The Felatahs, seeing their backwardness, now made an attack in their turn; the arrows fell so thick that there was no standing against them, and the Arabs gave way. The Felatah horse now came on; and had not the little band round Barca Gana and Boo-Khaloom, with a few of his mounted Arabs, given them a very spirited check, not one of us would probably have lived to see the following day: as it was, Barca Gana had three horses hit under him, two of which died almost immediately, the arrows being poisoned; and poor Boo-Khaloom's horse and himself received their death-wounds by arrows of the same description. My horse was badly wounded in the neck, just above the shoulder, and in the near hind leg; an arrow had struck me in the face as it passed, merely drawing the blood; and I had two sticking in my bornouse. The Arabs had suffered terribly; most of them had two or three wounds; and one dropped near me with five sticking in his head alone: two of Boo-Khaloom's slaves were killed also near his person.



The Table Rock, from which the Falls of Niagara may be contemplated in all their grandeur, lies on an exact level with the edge of the cataract, on the Canada side, and, indeed, forms a part of the precipice over which the water gushes. It derives its name from the circumstance of its projecting beyond the cliffs that support it, like the leaf of a table. To gain this position, it is necessary to descend a steep bank, and to follow a path that winds among shrubbery and trees, which entirely conceal from the eye the scene that awaits him who traverses it. When near the termination of this road, a few steps carried me beyond all these obstructions; and a magnificent amphitheatre of cataracts burst upon my view with appalling suddenness and majesty. However, in a moment the scene was concealed from my eyes by a dense cloud of spray, which involved me so completely, that I did not dare to extricate myself. A mingled rushing and thundering filled my ears. I could see nothing except when the wind made a chasm in the spray, and then tremendous cataracts seemed to encompass me on every side, while below a raging and foamy gulf of undiscoverable extent lashed the rocks with its hissing waves, and swallowed, under a horrible obscurity, the smoking floods that were precipitated into its bosom.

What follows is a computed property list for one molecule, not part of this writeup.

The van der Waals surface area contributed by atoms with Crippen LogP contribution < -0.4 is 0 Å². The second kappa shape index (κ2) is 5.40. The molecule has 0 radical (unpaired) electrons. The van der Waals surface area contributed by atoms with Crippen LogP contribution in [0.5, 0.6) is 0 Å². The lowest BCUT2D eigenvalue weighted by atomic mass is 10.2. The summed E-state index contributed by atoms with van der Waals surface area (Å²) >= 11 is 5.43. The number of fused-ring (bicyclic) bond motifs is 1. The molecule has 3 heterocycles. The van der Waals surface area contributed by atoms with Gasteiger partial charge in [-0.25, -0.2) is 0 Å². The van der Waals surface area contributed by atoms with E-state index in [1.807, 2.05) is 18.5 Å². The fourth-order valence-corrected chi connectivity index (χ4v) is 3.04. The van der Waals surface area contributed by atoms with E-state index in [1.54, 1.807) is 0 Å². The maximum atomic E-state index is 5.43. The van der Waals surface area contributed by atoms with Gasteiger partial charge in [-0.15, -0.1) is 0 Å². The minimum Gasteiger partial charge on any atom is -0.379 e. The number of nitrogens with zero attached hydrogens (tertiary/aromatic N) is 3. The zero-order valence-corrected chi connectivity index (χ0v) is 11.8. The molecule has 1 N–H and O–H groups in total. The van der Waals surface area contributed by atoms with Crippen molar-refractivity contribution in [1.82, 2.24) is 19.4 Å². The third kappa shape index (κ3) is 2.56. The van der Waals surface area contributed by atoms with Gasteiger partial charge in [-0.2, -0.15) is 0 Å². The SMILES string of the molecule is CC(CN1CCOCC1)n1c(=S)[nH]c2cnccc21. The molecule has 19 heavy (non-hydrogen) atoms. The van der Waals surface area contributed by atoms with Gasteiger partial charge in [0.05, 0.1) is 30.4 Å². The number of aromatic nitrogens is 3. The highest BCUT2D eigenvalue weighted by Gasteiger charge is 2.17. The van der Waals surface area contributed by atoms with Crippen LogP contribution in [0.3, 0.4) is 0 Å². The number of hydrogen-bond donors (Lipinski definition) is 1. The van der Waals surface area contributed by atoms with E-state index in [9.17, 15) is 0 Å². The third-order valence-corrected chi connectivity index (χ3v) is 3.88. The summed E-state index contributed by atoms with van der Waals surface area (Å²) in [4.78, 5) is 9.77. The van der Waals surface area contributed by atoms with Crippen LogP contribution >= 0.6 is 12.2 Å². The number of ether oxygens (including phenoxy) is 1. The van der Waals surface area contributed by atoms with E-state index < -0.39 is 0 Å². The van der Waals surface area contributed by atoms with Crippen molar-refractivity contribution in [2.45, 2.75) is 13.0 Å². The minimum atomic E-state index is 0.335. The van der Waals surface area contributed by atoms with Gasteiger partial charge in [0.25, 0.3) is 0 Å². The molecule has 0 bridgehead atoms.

At first, the sky was obscured by clouds; but after a few minutes the sun burst forth, and the breeze, subsiding at the same time, permitted the spray to ascend perpendicularly. A host of pyramidal clouds rose majestically, one after another, from the abyss at the bottom of the Fall; and each, when it had ascended a little above the edge of the cataract, displayed a beautiful rainbow, which in a few moments was gradually transferred into the bosom of the cloud that immediately succeeded. The spray of the Great Fall toad extended itself through a wide space directly over me, and, receiving the full influence of the sun, exhibited a luminous and magnificent rainbow, which continued to overarch and irradiate the spot on which I stood, while I enthusiastically contemplated the indescribable scene.

Any person, who has nerve enough (as I had), may plunge his hand into the water of the Great Fall, after it is projected over the precipice, merely by laying down flat, with his face beyond the edge of the Table Rock, and stretching out his arm to its utmost extent. The experiment is truly a horrible one, and such as I would not wish to repeat; for, even to this day, I feel a shuddering and recoiling sensation when I recollect having been in the posture above described. The body of water which composes the middle part of the Great Fall is so immense, that it descends nearly two-thirds of the space without being ruffled or broken; and the solemn calmness with which it rolls over the edge of the precipice is finely contrasted with the perturbed appearance it assumes after having reached the gulf below. But the water towards each side of the Fall is shattered the moment it drops over the rocks, and loses, as it descends, in a great measure, the